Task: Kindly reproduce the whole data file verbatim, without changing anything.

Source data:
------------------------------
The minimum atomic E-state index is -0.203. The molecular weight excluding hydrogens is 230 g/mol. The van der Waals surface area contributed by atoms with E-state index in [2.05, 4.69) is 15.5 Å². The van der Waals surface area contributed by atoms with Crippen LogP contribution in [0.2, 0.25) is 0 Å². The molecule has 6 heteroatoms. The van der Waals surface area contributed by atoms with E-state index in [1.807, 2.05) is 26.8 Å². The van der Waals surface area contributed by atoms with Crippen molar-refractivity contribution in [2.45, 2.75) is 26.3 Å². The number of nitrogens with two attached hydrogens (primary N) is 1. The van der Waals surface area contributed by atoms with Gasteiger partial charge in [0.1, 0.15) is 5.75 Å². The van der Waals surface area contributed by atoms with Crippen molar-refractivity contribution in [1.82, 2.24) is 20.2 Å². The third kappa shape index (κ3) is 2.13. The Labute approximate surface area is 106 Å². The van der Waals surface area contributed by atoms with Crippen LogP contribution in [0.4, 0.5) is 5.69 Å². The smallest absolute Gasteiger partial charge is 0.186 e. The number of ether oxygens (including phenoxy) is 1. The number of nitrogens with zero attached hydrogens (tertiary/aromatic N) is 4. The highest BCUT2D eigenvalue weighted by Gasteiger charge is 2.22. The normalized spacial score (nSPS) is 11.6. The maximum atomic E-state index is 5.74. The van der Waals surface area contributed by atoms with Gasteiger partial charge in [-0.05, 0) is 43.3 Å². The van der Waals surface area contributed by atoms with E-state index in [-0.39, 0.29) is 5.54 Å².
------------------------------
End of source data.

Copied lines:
The minimum atomic E-state index is -0.203. The molecular weight excluding hydrogens is 230 g/mol. The van der Waals surface area contributed by atoms with E-state index in [2.05, 4.69) is 15.5 Å². The van der Waals surface area contributed by atoms with Crippen LogP contribution in [0.2, 0.25) is 0 Å². The molecule has 6 heteroatoms. The van der Waals surface area contributed by atoms with E-state index in [1.807, 2.05) is 26.8 Å². The van der Waals surface area contributed by atoms with Crippen molar-refractivity contribution in [2.45, 2.75) is 26.3 Å². The number of nitrogens with two attached hydrogens (primary N) is 1. The van der Waals surface area contributed by atoms with Gasteiger partial charge in [0.1, 0.15) is 5.75 Å². The van der Waals surface area contributed by atoms with Crippen molar-refractivity contribution in [1.82, 2.24) is 20.2 Å². The third kappa shape index (κ3) is 2.13. The Labute approximate surface area is 106 Å². The van der Waals surface area contributed by atoms with Crippen LogP contribution in [0.4, 0.5) is 5.69 Å². The smallest absolute Gasteiger partial charge is 0.186 e. The number of ether oxygens (including phenoxy) is 1. The number of nitrogens with zero attached hydrogens (tertiary/aromatic N) is 4. The highest BCUT2D eigenvalue weighted by Gasteiger charge is 2.22. The normalized spacial score (nSPS) is 11.6. The maximum atomic E-state index is 5.74. The van der Waals surface area contributed by atoms with Gasteiger partial charge in [-0.05, 0) is 43.3 Å². The van der Waals surface area contributed by atoms with E-state index in [-0.39, 0.29) is 5.54 Å².